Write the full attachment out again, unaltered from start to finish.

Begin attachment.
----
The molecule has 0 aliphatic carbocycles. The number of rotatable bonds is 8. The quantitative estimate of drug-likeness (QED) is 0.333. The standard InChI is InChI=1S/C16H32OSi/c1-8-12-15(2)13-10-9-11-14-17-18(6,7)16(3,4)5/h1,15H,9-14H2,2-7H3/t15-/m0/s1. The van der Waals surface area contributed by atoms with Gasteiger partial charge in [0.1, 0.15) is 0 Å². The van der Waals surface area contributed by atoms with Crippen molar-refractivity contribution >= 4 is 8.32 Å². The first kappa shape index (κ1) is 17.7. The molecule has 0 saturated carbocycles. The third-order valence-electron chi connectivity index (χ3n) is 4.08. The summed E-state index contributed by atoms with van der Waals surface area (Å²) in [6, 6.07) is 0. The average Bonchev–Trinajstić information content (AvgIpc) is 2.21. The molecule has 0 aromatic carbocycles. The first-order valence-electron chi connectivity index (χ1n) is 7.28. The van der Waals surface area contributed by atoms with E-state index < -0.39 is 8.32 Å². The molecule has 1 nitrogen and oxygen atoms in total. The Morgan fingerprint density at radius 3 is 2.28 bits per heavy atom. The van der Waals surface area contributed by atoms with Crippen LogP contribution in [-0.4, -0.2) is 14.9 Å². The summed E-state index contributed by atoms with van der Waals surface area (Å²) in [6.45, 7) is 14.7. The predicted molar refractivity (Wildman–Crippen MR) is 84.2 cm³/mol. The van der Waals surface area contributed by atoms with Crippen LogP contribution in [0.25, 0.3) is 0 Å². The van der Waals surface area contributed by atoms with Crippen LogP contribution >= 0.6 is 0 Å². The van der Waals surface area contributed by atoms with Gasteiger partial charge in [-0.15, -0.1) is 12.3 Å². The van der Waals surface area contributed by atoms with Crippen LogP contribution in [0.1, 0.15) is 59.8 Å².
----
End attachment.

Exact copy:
The molecule has 0 aliphatic carbocycles. The number of rotatable bonds is 8. The quantitative estimate of drug-likeness (QED) is 0.333. The standard InChI is InChI=1S/C16H32OSi/c1-8-12-15(2)13-10-9-11-14-17-18(6,7)16(3,4)5/h1,15H,9-14H2,2-7H3/t15-/m0/s1. The van der Waals surface area contributed by atoms with Gasteiger partial charge in [0.1, 0.15) is 0 Å². The van der Waals surface area contributed by atoms with Crippen molar-refractivity contribution >= 4 is 8.32 Å². The first kappa shape index (κ1) is 17.7. The molecule has 0 saturated carbocycles. The third-order valence-electron chi connectivity index (χ3n) is 4.08. The summed E-state index contributed by atoms with van der Waals surface area (Å²) in [6, 6.07) is 0. The average Bonchev–Trinajstić information content (AvgIpc) is 2.21. The molecule has 0 aromatic carbocycles. The first-order valence-electron chi connectivity index (χ1n) is 7.28. The van der Waals surface area contributed by atoms with E-state index < -0.39 is 8.32 Å². The molecule has 1 nitrogen and oxygen atoms in total. The Morgan fingerprint density at radius 3 is 2.28 bits per heavy atom. The van der Waals surface area contributed by atoms with Crippen LogP contribution in [-0.4, -0.2) is 14.9 Å². The summed E-state index contributed by atoms with van der Waals surface area (Å²) in [6.45, 7) is 14.7. The predicted molar refractivity (Wildman–Crippen MR) is 84.2 cm³/mol. The van der Waals surface area contributed by atoms with Crippen LogP contribution in [0.25, 0.3) is 0 Å². The van der Waals surface area contributed by atoms with Crippen LogP contribution >= 0.6 is 0 Å². The van der Waals surface area contributed by atoms with Gasteiger partial charge in [-0.15, -0.1) is 12.3 Å². The van der Waals surface area contributed by atoms with Crippen LogP contribution in [0.1, 0.15) is 59.8 Å².